The emperor was bald

Posted on | February 22, 2011 | No Comments

The sight of Libya’s madman-in-chief muttering nonsense from beneath an umbrella brought to mind many images of world leaders wielding other famous parasols, such as this beaut in which aides of Ukrainian Speaker Volodymyr Litvyn used brollies to deflect eggs being hurled at them. Though the umbrella is folded, this is a nice story out of the UK about how Hitler used to mock Neville Chamberlain for his trademark rain shield. This sudden absorption with umbrellas being displacement activity on a deadline day, I leave it to others to postpone some immediate chore by instead looking for file photos of famous umbrella moments. Ah, but not before adding this bit of umbrella Wiki-trivia that “in the sculptures at Nineveh the parasol appears frequently. Austen Henry Layard gives a picture of a bas-relief representing a king in his chariot, with an attendant holding a parasol over his head. It has a curtain hanging down behind, but is otherwise exactly like those in use today. It is reserved exclusively for the monarch (who was bald), and is never carried over any other person.”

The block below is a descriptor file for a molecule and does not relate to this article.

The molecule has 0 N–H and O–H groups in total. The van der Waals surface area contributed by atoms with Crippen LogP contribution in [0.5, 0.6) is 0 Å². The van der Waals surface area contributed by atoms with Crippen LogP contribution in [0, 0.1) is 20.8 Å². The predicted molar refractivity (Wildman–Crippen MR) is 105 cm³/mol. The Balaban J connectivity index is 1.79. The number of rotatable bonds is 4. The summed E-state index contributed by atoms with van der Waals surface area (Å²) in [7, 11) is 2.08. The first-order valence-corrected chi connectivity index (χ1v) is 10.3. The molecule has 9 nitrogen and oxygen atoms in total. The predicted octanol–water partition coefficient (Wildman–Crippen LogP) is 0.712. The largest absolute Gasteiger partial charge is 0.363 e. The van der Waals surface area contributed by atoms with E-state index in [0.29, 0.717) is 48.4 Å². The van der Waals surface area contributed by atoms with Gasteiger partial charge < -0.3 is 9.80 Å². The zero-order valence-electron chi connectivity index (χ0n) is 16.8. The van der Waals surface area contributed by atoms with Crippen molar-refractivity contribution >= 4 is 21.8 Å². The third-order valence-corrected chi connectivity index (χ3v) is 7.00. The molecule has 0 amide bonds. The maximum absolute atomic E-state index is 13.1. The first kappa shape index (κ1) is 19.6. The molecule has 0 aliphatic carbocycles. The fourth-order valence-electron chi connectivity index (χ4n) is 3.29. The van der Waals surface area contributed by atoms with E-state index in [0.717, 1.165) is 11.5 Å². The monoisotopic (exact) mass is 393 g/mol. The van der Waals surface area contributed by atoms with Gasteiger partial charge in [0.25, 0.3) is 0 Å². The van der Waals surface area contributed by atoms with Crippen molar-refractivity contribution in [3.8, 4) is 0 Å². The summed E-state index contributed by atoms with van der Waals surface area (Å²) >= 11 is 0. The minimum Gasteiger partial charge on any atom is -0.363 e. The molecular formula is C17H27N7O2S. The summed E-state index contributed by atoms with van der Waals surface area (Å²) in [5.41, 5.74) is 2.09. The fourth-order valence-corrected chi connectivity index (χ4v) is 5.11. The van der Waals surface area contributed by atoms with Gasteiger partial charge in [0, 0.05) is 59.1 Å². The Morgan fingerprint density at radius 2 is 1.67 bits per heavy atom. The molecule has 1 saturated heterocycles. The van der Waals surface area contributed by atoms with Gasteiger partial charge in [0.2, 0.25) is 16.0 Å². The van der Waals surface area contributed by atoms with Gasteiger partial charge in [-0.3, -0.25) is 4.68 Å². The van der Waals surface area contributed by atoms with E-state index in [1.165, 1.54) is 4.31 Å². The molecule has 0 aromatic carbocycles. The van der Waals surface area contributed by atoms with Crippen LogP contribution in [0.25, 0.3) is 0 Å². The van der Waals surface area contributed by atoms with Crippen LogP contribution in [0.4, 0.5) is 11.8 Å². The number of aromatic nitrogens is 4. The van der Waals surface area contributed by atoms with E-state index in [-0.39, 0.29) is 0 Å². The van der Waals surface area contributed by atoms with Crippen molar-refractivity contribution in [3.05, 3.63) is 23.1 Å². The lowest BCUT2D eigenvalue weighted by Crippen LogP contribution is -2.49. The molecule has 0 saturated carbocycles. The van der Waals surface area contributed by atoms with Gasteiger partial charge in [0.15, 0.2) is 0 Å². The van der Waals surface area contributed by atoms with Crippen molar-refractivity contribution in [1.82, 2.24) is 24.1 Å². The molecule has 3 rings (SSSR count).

An Arabist writes: “Nobody cares, but the scholarly way of spelling his name would be Qadhdhafi. He can speak English but refuses to and takes some kind of perverse pleasure in encouraging weird spellings. BTW the name means something like ‘flinger, kicker, shover, discarder.’ ” This comment came via Facebook, to which I responded: He is well named. I updated the post with your remarks. I regret my flippancy about this because however you spell his name, he’s a monster. I cannot begin to appreciate the pain he has inflicted in Libya. I do remember vividly picking up the phone at the Independent’s feature desk and taking a message for our obit editor from Rita Cadman, mother of Bill Cadman, a talented sound engineer killed on Pan Am Flight 103 over Lockerbie. He has caused many mothers to sound just as anguished. May he rot in hell and take his umbrella with him.

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